Court rules in 3M’s favor on VitaHEAT issue

Forced-air warming and conductive blankets
are different products, court says

The court overseeing the lawsuits against the 3M™ Bair Hugger™ warming device ruled that plaintiffs’ lawyers are not entitled to documents about another warming system that 3M distributes because they are not relevant to the case.

Plaintiffs’ lawyers had argued that VitaHEAT’s UB3 patient warming system, for which 3M is the exclusive distributor, is a “safer alternative” to the Bair Hugger system. In response, 3M pointed out that the two are actually completely different products. The Bair Hugger system delivers warmed air to patients through a perforated blanket to keep them warm before, during and after surgery. The VitaHEAT® UB3 system does not use air; instead, it transfers heat directly to the patient through skin contact, in a process known as “conductive’’ warming.

The court’s ruling is a victory in 3M’s ongoing defense of the 3M Bair Hugger System, which, by maintaining a patient’s normal body temperature, helps reduce complications of surgery and improve surgical outcomes.

Plaintiffs’ lawyers had hoped to suggest that 3M’s agreement to distribute the UB3 system is a concession that the UB3 is a “safer alternative” to the Bair Hugger system.

But 3M argued, and Magistrate Judge Franklin L. Noel agreed, that the UB3 system does not represent an “alternative design” with features that could be incorporated into the Bair Hugger system, given its fundamentally different approach to patient warming.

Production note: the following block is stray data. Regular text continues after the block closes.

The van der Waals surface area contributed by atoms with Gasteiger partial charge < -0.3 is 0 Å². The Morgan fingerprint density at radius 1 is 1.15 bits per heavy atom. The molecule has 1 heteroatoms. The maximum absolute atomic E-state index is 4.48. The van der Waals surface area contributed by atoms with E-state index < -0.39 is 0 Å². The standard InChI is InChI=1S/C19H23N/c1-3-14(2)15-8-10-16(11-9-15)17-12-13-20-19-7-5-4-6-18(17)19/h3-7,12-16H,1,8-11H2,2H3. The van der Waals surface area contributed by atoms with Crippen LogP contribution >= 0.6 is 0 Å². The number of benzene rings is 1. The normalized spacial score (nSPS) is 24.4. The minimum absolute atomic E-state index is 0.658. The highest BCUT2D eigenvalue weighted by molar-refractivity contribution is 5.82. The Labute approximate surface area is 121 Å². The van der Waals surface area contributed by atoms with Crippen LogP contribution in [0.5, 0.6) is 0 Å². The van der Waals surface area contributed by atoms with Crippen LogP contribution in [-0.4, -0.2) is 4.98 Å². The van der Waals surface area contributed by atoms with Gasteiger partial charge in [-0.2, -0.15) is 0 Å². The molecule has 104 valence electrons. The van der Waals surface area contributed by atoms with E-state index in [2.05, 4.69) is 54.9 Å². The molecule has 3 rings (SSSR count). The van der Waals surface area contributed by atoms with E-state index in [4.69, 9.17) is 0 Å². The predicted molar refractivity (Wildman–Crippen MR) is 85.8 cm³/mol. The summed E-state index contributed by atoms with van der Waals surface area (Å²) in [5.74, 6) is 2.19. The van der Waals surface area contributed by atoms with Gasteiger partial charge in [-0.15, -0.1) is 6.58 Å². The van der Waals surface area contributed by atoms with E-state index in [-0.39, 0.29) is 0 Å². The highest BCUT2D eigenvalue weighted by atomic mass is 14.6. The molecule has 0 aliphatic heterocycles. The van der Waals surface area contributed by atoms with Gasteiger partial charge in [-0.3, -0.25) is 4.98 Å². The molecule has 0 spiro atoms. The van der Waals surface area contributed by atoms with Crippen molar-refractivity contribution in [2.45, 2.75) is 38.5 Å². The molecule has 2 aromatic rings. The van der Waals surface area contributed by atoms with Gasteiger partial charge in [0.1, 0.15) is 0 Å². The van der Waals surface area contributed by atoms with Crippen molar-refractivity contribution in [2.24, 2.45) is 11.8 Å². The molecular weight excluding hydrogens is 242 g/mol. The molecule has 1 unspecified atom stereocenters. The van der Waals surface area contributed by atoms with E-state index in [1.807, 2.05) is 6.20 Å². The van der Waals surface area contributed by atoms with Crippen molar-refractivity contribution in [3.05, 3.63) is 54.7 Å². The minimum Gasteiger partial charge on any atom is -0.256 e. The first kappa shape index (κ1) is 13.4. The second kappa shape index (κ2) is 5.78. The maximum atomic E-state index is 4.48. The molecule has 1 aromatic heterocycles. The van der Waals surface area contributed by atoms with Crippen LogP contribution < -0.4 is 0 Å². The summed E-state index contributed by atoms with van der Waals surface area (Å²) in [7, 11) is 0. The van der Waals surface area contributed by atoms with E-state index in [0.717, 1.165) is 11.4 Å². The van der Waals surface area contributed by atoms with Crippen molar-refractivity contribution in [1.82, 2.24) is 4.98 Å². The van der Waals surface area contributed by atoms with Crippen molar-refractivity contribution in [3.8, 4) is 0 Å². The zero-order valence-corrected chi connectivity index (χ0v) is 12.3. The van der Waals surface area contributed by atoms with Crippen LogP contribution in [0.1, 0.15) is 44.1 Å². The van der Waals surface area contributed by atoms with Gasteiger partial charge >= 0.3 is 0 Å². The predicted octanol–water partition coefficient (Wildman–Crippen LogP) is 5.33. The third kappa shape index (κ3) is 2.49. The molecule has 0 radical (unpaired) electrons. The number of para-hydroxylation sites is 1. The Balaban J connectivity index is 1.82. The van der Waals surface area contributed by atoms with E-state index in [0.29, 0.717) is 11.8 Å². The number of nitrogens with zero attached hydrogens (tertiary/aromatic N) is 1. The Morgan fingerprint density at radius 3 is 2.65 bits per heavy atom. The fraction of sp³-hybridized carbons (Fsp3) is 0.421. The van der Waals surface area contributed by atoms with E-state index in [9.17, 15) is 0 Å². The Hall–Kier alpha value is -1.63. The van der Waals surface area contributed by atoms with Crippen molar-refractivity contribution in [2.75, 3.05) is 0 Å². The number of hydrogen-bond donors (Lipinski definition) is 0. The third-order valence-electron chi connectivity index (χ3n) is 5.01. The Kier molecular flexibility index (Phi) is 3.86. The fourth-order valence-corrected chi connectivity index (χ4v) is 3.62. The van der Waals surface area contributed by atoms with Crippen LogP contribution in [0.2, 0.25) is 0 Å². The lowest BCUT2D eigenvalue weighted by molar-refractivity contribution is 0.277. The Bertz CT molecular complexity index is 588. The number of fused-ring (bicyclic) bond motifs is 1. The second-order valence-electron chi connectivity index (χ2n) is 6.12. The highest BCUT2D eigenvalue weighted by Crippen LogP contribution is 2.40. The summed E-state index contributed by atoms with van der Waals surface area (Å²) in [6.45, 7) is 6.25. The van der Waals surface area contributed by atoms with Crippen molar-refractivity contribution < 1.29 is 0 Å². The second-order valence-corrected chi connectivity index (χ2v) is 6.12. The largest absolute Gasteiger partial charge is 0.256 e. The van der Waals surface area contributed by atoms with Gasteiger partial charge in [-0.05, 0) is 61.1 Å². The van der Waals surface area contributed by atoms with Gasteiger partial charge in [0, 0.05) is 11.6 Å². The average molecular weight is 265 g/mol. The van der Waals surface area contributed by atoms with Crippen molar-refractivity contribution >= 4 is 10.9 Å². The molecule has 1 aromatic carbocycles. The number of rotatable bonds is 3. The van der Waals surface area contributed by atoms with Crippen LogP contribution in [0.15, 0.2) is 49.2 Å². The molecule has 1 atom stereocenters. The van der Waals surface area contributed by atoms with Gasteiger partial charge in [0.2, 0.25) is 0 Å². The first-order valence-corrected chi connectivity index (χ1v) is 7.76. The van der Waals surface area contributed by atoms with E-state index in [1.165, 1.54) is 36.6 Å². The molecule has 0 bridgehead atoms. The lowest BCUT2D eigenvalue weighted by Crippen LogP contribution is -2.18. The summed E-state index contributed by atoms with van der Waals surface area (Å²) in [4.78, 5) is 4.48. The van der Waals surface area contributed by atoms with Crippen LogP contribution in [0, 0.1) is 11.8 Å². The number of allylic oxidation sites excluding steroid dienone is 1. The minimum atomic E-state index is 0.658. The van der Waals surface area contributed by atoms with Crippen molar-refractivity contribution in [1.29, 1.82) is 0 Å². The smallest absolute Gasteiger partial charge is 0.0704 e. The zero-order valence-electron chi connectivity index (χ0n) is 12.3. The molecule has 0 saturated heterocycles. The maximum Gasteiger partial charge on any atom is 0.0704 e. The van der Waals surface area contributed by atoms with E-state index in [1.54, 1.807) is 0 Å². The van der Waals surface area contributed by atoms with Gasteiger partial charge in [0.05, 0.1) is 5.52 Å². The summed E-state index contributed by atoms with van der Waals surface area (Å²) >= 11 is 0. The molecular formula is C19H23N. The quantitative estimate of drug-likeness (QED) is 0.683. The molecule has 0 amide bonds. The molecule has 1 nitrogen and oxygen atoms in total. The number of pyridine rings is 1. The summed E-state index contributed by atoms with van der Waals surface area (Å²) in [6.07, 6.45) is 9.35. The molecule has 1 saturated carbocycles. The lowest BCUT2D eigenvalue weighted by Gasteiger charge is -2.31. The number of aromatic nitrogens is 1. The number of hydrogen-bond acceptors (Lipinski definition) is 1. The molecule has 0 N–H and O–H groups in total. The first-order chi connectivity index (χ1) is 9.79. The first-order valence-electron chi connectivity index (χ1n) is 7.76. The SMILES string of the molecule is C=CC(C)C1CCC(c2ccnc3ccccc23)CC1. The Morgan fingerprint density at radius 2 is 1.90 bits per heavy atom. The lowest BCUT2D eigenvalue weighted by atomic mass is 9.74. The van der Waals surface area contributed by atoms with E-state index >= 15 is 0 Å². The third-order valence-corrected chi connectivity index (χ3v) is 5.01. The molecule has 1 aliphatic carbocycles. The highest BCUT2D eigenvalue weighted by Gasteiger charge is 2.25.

“The UB3 is a substantially different product that employs a fundamentally different technology, and the Bair Hugger system could not incorporate the UB3’s technology without itself becoming a fundamentally different product than it is,’’ 3M argued in court papers.

Last year 3M signed an agreement to distribute the VitaHeat UB3 unit to complement its warming offerings with products that allow greater mobility – while patients are being moved to and from the OR, for example.

The plaintiffs’ lawyers had argued that their requests for VitaHEAT documents were relevant to their claims that an “economically and technologically feasible and safer alternative design existed for the Bair Hugger, including but not limited to airflow-free warming technologies….’’

But Magistrate Judge Noel wrote that the UB3 system and the Bair Hugger system are “fundamentally different types of technology’’ and are “substantially different products.’’

3M also argued that the disclosure of UB3 documents would benefit one of VitaHEAT’s principal competitors, Augustine Biomedical, maker of the Hot Dog conductive warming blanket. Augustine Biomedical, led by Dr. Scott Augustine, has helped generate the litigation against the Bair Hugger system.

In opposition to the motion, 3M lawyers wrote: “This Court is well aware of the ongoing collaborative relationship between the Kennedy Hodges firm – which issued the subpoena to VitaHEAT – and Dr. Augustine.’’

3M said it stands behind the safety and efficacy of its products, including the 3M Bair Hugger system, which has been used to safely warm more than 200 million patients over the past 30 years.